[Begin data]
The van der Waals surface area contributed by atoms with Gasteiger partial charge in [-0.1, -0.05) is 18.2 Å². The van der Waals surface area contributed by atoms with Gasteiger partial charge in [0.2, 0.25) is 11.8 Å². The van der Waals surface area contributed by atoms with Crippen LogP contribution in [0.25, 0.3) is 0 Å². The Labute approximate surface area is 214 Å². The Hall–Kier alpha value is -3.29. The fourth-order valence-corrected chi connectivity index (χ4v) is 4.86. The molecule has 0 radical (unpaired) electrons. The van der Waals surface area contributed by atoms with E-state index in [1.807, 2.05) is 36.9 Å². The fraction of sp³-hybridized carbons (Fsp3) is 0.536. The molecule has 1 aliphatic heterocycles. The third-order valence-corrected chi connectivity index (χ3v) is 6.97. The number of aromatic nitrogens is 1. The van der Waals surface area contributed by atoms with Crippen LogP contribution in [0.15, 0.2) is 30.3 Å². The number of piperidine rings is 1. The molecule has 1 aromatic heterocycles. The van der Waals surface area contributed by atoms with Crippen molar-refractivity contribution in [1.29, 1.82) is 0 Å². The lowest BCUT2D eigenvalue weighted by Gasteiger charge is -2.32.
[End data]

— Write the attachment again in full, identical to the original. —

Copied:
The van der Waals surface area contributed by atoms with Gasteiger partial charge in [-0.1, -0.05) is 18.2 Å². The van der Waals surface area contributed by atoms with Gasteiger partial charge in [0.2, 0.25) is 11.8 Å². The van der Waals surface area contributed by atoms with Crippen LogP contribution in [0.25, 0.3) is 0 Å². The Labute approximate surface area is 214 Å². The Hall–Kier alpha value is -3.29. The fourth-order valence-corrected chi connectivity index (χ4v) is 4.86. The molecule has 0 radical (unpaired) electrons. The van der Waals surface area contributed by atoms with E-state index in [1.807, 2.05) is 36.9 Å². The fraction of sp³-hybridized carbons (Fsp3) is 0.536. The molecule has 1 aliphatic heterocycles. The third-order valence-corrected chi connectivity index (χ3v) is 6.97. The number of aromatic nitrogens is 1. The van der Waals surface area contributed by atoms with Crippen LogP contribution in [0.15, 0.2) is 30.3 Å². The number of piperidine rings is 1. The molecule has 1 aromatic heterocycles. The van der Waals surface area contributed by atoms with Crippen molar-refractivity contribution in [1.29, 1.82) is 0 Å². The lowest BCUT2D eigenvalue weighted by Gasteiger charge is -2.32.